As the 2020 population numbers will shape how political power and over 800 million dollars will be shared in the U.S. over the next ten years, an accurate Census count is of monumental importance, especially to communities of color. Schott Grantee partner Southern Echo understands this and has engaged its volunteers to ensure that their community is counted in the 2020 census.
What does the Census have to do with public education? A lot. The Census determines where and how $14 billion in federal public education funds will be allocated. Through programs like Title I, the National School Lunch Program, Head Start, and special education grants, these are dollars that will decide whether a school stays open or closed, or if a district can hire school nurses and support staff.
Southern Echo works to empower African American, vulnerable, low-wealth and marginalized communities throughout Mississippi and the Southern Region with the knowledge, skills, and resources needed to demand accountability and action for political, education, economic, and environmental, health, and criminal justice.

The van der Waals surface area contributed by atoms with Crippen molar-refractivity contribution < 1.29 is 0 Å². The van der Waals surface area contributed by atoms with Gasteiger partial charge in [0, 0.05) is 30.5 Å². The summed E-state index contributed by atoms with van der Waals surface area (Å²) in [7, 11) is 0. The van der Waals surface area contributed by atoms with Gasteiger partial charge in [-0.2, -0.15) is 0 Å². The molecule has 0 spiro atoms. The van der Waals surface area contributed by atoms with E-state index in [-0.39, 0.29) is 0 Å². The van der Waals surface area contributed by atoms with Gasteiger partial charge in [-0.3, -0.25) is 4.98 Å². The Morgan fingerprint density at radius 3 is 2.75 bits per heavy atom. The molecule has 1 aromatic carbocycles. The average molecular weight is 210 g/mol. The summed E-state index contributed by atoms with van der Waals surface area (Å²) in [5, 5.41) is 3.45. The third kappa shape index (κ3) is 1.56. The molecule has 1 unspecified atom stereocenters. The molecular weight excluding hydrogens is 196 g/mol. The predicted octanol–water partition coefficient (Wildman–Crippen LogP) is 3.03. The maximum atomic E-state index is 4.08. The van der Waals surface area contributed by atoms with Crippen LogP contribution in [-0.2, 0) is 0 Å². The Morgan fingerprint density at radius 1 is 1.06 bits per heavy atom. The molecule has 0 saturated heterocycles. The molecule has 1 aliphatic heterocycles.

Southern Echo has concentrated a majority of its efforts on the 202 Census, making sure their communities are counted. “Our goal is for Mississippi to have a complete and accurate census count,” said Southern Echo Inc. Executive Director Rachel Mayes at a convening in Jackson, MS. As the Census deadline approaches, Southern Echo and its volunteers plan to ramp up their advocacy and organizing efforts in Mississippi.
The Census is not merely an instrument of accuracy: it ensures democracy and is a necessary step on the path toward equity and racial justice. Make sure you and your community are represented. Complete your 2020 Census here.